One of the internet’s enduring attractions is the way in which a search for a particular piece of information can often lead you off at a sharp tangent that ends up taking you somewhere fascinating yet wholly unanticipated. It was whilst following a particular thread of family history that I stumbled across this story which then took me off on just such a tangent. I hope the reader will forgive some of the personal stuff which, in reality, is germane to the issue that what I trust is an interesting story.

Most of my childhood and all of my teenage years were spent, apart from my time at boarding school, in the Huntingdonshire town of Ramsey which lies on the eastern edge of what will in the years to come be one of the most interesting nature reserves in the UK, the Great Fen (here and upon which I hope to blog in the near future). Ramsey was founded in 969 and grew on the back of one of the great monastic foundations of the Middle Ages, the great Benedictine Monastery of Ramsey Abbey, once so wealthy a foundation that it ranked, at the time of the Norman Conquest as the fourth richest in England. It had a magnificent library and at its height was home to eighty monks and the town of Ramsey was one of the wealthiest of those bordering on the edge of the great expanse of wetlands that made up The Fens.

Then came the dissolution of the monasteries. A picture of the Abbey gatehouse is above: all that remains of the old Abbey. Since Henry VIII’s time the town of Ramsey has undergone gentle decline and stagnation: the population today is much what it was thirty years ago and may even be less than it was before the draining of the great meres that lay around Ramsey and Whittlesey: Ramsey Mere, Ugg Mere, Whittlesey Mere, Trundle Mere and Benwick Mere, great repositories of wildfowl and fish and home to the legendary ‘Fen Tigers’, those men who led a Spartan and often solitary existence as wildfowlers and eel fishers.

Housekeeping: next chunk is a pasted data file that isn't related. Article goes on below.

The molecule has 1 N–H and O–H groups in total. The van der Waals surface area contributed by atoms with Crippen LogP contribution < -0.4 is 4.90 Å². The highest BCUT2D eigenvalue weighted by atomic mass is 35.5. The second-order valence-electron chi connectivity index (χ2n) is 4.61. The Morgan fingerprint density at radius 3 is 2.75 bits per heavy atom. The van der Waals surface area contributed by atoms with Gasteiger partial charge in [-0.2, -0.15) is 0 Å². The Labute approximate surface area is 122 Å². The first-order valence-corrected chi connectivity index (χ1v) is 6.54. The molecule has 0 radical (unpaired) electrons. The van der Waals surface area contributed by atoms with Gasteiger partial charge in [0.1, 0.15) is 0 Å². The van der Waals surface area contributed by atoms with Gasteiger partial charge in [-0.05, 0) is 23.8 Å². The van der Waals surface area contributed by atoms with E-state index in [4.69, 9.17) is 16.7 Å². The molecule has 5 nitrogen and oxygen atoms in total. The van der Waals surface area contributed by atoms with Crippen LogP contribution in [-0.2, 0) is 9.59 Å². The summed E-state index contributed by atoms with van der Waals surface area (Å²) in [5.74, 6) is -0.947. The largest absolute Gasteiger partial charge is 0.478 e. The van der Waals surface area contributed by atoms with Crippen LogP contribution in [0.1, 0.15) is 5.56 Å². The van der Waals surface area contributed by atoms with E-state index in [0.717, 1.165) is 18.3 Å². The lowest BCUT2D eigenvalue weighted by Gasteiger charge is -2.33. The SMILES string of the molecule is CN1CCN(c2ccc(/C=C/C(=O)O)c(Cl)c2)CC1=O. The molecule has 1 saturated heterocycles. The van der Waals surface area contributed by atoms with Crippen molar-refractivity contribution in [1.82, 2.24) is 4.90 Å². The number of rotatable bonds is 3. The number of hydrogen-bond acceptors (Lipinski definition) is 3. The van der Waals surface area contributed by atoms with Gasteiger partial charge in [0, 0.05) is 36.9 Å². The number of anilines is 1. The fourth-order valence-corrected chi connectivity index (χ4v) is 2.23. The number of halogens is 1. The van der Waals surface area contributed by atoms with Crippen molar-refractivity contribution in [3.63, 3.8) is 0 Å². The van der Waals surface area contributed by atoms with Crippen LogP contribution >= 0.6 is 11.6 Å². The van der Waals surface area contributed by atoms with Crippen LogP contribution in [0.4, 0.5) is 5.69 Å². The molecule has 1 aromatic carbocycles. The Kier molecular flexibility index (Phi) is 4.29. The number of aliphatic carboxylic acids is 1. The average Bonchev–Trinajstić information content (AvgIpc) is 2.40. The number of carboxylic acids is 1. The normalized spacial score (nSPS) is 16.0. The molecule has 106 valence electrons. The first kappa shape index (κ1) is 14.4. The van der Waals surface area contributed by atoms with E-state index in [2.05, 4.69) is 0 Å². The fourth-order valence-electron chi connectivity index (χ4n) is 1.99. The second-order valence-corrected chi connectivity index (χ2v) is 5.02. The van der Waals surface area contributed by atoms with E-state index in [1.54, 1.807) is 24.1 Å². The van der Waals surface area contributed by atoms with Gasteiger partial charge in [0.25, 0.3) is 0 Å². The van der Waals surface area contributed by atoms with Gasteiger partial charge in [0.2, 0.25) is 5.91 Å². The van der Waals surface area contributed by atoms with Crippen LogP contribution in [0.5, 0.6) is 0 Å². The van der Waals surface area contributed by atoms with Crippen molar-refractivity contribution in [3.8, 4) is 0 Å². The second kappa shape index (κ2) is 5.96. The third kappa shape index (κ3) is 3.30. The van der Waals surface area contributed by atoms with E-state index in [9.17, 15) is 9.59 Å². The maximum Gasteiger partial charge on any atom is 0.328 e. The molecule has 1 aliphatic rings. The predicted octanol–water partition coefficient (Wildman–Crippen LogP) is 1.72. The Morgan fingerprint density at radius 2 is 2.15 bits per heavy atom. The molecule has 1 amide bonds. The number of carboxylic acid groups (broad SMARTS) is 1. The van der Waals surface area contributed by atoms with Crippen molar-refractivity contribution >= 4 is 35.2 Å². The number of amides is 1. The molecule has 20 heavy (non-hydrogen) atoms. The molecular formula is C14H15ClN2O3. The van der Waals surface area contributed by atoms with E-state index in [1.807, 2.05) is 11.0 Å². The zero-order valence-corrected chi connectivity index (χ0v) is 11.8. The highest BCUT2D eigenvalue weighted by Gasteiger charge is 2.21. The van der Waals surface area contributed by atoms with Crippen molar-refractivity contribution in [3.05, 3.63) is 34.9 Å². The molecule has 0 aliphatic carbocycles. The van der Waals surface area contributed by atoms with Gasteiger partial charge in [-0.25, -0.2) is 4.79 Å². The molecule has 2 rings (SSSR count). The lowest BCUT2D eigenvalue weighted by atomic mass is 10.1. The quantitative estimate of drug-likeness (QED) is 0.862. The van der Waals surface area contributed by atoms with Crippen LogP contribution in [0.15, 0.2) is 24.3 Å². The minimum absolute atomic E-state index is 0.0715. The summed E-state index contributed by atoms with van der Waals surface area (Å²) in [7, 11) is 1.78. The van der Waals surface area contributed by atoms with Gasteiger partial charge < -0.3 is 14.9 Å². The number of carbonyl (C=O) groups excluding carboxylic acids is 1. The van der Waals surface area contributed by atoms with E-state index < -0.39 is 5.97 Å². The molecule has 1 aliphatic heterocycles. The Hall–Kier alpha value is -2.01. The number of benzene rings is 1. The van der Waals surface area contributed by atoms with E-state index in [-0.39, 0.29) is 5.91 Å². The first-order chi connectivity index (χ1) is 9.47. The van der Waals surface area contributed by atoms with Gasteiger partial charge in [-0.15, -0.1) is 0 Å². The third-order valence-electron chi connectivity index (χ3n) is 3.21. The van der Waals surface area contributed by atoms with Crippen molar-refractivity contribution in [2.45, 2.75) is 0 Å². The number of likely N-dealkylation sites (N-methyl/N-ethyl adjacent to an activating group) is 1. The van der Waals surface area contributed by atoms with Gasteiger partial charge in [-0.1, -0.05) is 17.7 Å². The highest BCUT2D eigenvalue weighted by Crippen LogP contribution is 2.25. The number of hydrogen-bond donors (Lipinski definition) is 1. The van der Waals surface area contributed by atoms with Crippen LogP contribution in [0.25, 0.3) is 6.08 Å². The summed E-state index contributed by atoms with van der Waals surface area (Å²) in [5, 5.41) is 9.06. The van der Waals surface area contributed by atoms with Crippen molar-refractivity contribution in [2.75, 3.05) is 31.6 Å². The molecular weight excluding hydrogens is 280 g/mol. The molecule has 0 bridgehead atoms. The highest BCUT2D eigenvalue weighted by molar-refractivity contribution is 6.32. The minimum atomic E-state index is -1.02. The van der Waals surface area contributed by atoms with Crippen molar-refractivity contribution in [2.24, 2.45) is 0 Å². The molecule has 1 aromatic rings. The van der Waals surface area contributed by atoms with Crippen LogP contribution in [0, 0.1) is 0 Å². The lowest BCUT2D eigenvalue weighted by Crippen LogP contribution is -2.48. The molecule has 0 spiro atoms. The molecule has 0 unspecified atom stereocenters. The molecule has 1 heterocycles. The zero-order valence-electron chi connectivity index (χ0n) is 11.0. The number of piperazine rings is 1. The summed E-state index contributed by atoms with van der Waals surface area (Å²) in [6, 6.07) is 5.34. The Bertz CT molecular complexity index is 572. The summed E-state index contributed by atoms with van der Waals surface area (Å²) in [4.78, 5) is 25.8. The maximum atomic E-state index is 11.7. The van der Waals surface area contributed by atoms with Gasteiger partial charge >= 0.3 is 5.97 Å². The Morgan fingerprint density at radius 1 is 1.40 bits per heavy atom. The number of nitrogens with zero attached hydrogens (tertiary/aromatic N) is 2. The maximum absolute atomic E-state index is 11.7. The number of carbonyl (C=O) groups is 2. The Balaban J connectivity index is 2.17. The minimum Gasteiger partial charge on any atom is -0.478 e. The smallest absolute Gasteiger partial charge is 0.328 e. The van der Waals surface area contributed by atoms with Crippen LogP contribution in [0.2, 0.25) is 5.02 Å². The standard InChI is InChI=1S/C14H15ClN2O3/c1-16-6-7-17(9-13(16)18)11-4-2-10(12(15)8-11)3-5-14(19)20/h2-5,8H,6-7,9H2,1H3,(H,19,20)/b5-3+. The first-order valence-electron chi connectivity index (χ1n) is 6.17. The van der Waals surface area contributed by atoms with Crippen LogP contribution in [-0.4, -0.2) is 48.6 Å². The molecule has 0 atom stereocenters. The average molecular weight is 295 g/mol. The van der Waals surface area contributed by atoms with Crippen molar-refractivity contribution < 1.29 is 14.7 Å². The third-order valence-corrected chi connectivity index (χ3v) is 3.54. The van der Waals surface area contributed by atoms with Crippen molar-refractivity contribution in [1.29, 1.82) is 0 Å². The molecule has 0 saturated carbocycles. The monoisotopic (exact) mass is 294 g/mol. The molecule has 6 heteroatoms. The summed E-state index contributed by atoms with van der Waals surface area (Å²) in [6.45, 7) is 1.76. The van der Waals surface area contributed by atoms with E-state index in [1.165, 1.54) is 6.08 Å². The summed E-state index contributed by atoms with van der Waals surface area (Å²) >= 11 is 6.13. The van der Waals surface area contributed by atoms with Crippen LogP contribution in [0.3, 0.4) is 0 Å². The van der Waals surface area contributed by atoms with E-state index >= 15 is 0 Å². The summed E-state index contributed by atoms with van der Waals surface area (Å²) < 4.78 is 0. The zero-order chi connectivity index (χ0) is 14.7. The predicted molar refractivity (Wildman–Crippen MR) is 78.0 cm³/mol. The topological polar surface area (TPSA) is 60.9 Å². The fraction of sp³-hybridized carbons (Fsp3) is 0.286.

My late father was one of the GPs at Ramsey, Huntingdonshire in the Fenland district south of Peterborough from c. 1955 to the early 1990s when he retired. When he first moved there it was as junior partner to a Dr. Staffurth who had been there for donkey’s years as both a pre- and nascent NHS GP. There was at that time one other Doctor in town then, a Dr. Hertzog (improbably an Afrikaner, the son of a pre-war Prime Minister of the Union of South Africa who was Field Marshal Jan Smuts’ immediate predecessor) who did not have a huge practice and had retired by the early -70s.

Dr. Staffurth retired in the late 1950s and my father then formed a partnership with a Dr. John Goodger circa 1958/9. The latter went off to be a company doctor in the early 60s and thereafter my father had a number of replacements. He became increasingly despondent at the NHS and by the late 60s he had resigned from it and went it alone thereafter as a Private GP. If I was to reduce his motives to a small bite it would be that he wanted to practice medicine not to be a form-filling bureaucrat. He was, I am sure, much happier outwith the NHS where he felt he could practise medicine, not bureaucracy

His cachement area as an NHS Doctor (which you will see from the map at the top) was as follows: